Thumbs up, Evan Royster -- Despite battling the flu last week, Royster looked at his peak against Temple, rushing for 134 yards and a touchdown. Penn State needed some semblance of a run game to emerge before Iowa came to town, and Royster provided it against the Owls.

Thumbs up, Chris Borland -- I feel terrible for not picking Borland as my Big Ten Special Teams Player of the Week, so this has to suffice. The Wisconsin freshman linebacker blocked a punt and forced a fumble on another punt against Wofford. Wisconsin recovered Borland's blocked punt in the end zone for a touchdown. No wonder the Badgers' coaches were so high on this guy in training camp.

Thumbs down, Purdue's punt block unit -- Northern Illinois made an extremely gutsy call on the fake punt deep in its own territory, but Purdue simply can't let that happen. The Boilers needed to make sure they get the ball back with enough time to do some damage. Instead, Purdue ran out of time.

Thumbs up, Mike Kafka -- Kafka set a Northwestern record by opening the Syracuse game with 16 consecutive completions. He also set a team record for single-game completion percentage (83.3 percent) and caught his first career touchdown pass. Though his fourth-quarter interception proved costly, Kafka proved he's more than just a runner.

Posted by ESPN.com's Adam Rittenberg


The Big Ten could have used a win against No. 8 Cal, but the league got strong performances from its top teams Saturday. Then there was Purdue sliding back to earth.

Michigan 45, Eastern Michigan 17 -- Senior Carlos Brown should be in the mix for Michigan's top running back spot after a terrific performance in this one (187 rush yards, 2 TDs). The Eagles stayed around for a while, but Michigan's running attack was simply too strong despite an injury to Brandon Minor. Rich Rodriguez wisely used a lot of personnel, including backup quarterback Denard Robinson, who rushed for two scores. The Wolverines offense seems to be opening up every week, which bodes well with Big Ten play approaching.

Northern Illinois 28, Purdue 21 -- What to make of this Purdue team? The Boilers' offense surged in the first two weeks behind running back Ralph Bolden, but they couldn't get going against NIU. It's never a good sign when quarterback Joey Elliott outrushes Bolden (68-64). Purdue simply had no big-play ability against NIU, which ran all over the Boilers defense with Me'co Brown and Chad Spann. Very tough loss for Danny Hope's crew.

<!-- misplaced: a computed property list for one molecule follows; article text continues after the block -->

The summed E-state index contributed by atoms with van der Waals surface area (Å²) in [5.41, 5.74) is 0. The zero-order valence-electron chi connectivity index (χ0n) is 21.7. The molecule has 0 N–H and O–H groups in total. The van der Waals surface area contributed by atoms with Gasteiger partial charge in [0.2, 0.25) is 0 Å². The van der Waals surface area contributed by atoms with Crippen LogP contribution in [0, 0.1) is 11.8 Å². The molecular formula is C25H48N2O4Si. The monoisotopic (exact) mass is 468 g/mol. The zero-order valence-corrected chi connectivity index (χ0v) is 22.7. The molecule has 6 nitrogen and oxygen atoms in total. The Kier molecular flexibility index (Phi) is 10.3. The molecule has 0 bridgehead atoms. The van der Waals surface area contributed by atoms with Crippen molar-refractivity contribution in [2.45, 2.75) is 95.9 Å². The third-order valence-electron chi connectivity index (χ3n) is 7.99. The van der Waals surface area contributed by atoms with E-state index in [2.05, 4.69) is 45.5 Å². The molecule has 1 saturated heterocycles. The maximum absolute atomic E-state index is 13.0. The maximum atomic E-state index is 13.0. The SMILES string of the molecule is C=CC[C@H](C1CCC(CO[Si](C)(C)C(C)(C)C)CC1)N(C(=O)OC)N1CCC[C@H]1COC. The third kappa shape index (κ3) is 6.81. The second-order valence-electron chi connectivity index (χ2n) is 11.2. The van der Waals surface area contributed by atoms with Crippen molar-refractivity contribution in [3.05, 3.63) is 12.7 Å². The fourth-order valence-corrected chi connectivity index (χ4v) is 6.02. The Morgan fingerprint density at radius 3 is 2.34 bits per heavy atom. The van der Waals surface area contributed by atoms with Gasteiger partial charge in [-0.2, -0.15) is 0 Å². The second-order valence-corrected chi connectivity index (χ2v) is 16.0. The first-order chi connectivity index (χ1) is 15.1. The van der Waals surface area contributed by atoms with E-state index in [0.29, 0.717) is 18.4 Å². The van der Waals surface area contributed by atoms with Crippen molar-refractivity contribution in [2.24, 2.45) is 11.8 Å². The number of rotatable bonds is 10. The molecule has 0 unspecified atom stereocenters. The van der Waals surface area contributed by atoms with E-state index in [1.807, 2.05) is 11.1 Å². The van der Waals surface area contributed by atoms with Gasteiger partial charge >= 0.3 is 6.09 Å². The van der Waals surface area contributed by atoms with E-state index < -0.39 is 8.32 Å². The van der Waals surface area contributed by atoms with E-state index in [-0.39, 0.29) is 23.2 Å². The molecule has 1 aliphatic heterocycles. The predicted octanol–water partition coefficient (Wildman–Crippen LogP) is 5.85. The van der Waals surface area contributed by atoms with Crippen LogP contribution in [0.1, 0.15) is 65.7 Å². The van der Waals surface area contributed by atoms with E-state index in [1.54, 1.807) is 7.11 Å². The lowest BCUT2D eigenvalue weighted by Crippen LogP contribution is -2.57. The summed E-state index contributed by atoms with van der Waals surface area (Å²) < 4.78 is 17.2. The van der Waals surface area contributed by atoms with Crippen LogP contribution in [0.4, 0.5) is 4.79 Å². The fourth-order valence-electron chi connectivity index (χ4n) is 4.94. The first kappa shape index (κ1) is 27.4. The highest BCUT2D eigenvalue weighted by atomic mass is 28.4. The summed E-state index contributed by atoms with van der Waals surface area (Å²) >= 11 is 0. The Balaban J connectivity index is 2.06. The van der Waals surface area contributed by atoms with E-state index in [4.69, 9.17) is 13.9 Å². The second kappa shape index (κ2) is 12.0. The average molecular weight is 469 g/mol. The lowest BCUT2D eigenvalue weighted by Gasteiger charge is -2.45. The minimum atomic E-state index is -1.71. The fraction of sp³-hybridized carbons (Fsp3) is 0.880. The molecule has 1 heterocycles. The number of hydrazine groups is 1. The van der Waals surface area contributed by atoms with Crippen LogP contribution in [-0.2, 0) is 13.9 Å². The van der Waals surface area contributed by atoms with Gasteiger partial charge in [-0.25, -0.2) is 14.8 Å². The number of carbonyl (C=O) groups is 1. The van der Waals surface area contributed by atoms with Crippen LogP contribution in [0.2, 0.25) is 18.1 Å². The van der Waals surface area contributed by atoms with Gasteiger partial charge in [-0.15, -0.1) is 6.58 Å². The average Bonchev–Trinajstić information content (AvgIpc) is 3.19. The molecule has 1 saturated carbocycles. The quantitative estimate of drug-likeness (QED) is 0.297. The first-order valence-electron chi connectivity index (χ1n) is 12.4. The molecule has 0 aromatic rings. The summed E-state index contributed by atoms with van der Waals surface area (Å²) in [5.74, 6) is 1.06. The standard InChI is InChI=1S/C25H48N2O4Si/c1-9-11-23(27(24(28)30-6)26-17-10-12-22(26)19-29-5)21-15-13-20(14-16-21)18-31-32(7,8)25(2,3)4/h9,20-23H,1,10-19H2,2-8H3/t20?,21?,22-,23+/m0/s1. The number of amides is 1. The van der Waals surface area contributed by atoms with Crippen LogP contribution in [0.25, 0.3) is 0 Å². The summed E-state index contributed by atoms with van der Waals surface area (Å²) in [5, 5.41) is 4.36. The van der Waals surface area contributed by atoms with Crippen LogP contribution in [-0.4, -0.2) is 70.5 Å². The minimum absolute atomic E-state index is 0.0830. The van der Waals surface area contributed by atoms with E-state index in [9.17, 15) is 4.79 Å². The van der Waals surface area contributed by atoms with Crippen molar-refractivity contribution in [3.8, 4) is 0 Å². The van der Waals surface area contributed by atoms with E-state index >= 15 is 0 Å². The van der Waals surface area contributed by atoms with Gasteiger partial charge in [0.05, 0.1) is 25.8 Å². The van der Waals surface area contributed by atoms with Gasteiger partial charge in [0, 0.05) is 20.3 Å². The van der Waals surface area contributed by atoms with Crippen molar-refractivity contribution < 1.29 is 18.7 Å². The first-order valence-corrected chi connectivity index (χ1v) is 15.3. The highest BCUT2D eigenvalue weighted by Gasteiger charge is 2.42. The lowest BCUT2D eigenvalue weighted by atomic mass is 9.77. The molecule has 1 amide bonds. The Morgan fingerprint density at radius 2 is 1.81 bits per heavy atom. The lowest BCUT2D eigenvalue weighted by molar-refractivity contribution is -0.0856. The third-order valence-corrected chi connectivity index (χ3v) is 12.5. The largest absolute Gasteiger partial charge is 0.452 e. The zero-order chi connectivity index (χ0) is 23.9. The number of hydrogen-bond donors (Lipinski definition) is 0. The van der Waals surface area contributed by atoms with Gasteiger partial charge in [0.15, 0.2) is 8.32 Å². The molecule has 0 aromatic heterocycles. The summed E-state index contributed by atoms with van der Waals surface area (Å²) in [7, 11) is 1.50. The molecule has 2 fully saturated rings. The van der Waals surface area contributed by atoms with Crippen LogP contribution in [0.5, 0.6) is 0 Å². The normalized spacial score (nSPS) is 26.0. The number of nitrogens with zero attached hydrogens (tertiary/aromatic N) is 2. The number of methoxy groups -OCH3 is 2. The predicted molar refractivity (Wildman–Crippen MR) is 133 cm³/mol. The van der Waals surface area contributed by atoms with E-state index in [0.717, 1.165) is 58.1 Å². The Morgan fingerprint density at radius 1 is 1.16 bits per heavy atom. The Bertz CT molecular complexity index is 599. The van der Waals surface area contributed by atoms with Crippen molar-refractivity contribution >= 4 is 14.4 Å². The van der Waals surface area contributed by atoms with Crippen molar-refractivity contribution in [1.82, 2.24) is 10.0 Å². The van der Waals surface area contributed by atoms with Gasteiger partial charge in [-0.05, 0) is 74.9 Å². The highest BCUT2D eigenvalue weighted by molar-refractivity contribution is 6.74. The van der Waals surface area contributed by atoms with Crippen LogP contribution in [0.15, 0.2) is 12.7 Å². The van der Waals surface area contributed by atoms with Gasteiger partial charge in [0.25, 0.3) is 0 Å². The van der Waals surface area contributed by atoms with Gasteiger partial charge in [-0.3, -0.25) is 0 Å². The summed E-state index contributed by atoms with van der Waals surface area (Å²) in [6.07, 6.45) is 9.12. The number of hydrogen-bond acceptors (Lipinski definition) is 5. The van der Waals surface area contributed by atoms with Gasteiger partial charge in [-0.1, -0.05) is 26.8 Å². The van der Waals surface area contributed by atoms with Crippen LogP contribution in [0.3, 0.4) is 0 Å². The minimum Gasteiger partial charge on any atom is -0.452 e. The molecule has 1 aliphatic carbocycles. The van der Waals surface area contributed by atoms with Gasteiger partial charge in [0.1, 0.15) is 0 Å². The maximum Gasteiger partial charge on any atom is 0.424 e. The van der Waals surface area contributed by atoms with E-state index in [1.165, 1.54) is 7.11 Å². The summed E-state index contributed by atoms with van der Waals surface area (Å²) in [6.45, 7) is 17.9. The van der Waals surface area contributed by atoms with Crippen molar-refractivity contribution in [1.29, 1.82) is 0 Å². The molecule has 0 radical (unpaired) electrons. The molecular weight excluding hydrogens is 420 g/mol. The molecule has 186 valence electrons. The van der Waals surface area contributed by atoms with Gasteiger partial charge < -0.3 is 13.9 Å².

Penn State 31, Temple 6 -- The Lions can breathe a bit easier about their run game after Evan Royster went for 134 yards and a touchdown against the Owls. Quarterback Daryll Clark wasn't as sharp as the first two games, but the running game helped him out. Penn State's defensive front seven continues to shut down the run despite Navorro Bowman's absence. The Lions will need Bowman back for the Big Ten opener against Iowa.

Ohio State 38, Toledo 0 -- Jim Tressel and his team really needed this, a convincing win against a hot Toledo team coming off a win against a Big 12 opponent. The Buckeyes offense took control from the onset, and though Terrelle Pryor threw two interceptions, he made a ton of plays with his arm and his feet. Pryor's rushing performance (110 yards) is especially encouraging. He needs to keep it up. Ohio State's defense looks extremely solid right now.

Wisconsin 44, Wofford 14 -- The Badgers had little trouble improving to 3-0 as they got tons of personnel involved in this one. Quarterback Scott Tolzien turned in another efficient performance, and the run game got going behind Zach Brown, John Clay and backup quarterback Curt Phillips. Wisconsin should continue to get Phillips involved when Big Ten play begins next week against Michigan State.